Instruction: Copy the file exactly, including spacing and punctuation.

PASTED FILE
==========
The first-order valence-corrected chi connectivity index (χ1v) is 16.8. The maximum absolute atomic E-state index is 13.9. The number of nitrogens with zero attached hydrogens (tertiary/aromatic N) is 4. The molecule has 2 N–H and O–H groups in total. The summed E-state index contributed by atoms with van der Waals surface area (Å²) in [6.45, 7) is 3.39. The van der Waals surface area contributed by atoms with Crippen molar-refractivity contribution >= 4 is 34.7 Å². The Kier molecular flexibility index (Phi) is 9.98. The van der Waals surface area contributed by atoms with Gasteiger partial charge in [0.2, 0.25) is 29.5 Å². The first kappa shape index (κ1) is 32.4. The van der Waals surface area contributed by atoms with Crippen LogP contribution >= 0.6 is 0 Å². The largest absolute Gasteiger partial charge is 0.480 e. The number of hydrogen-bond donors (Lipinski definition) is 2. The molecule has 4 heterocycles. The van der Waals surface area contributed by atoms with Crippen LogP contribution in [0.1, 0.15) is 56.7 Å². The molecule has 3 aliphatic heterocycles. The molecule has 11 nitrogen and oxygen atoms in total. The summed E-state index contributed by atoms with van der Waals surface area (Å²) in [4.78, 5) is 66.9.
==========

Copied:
The first-order valence-corrected chi connectivity index (χ1v) is 16.8. The maximum absolute atomic E-state index is 13.9. The number of nitrogens with zero attached hydrogens (tertiary/aromatic N) is 4. The molecule has 2 N–H and O–H groups in total. The summed E-state index contributed by atoms with van der Waals surface area (Å²) in [6.45, 7) is 3.39. The van der Waals surface area contributed by atoms with Crippen molar-refractivity contribution >= 4 is 34.7 Å². The Kier molecular flexibility index (Phi) is 9.98. The van der Waals surface area contributed by atoms with Gasteiger partial charge in [0.2, 0.25) is 29.5 Å². The first kappa shape index (κ1) is 32.4. The van der Waals surface area contributed by atoms with Crippen LogP contribution >= 0.6 is 0 Å². The largest absolute Gasteiger partial charge is 0.480 e. The number of hydrogen-bond donors (Lipinski definition) is 2. The molecule has 4 heterocycles. The van der Waals surface area contributed by atoms with Crippen LogP contribution in [0.1, 0.15) is 56.7 Å². The molecule has 3 aliphatic heterocycles. The molecule has 11 nitrogen and oxygen atoms in total. The summed E-state index contributed by atoms with van der Waals surface area (Å²) in [4.78, 5) is 66.9.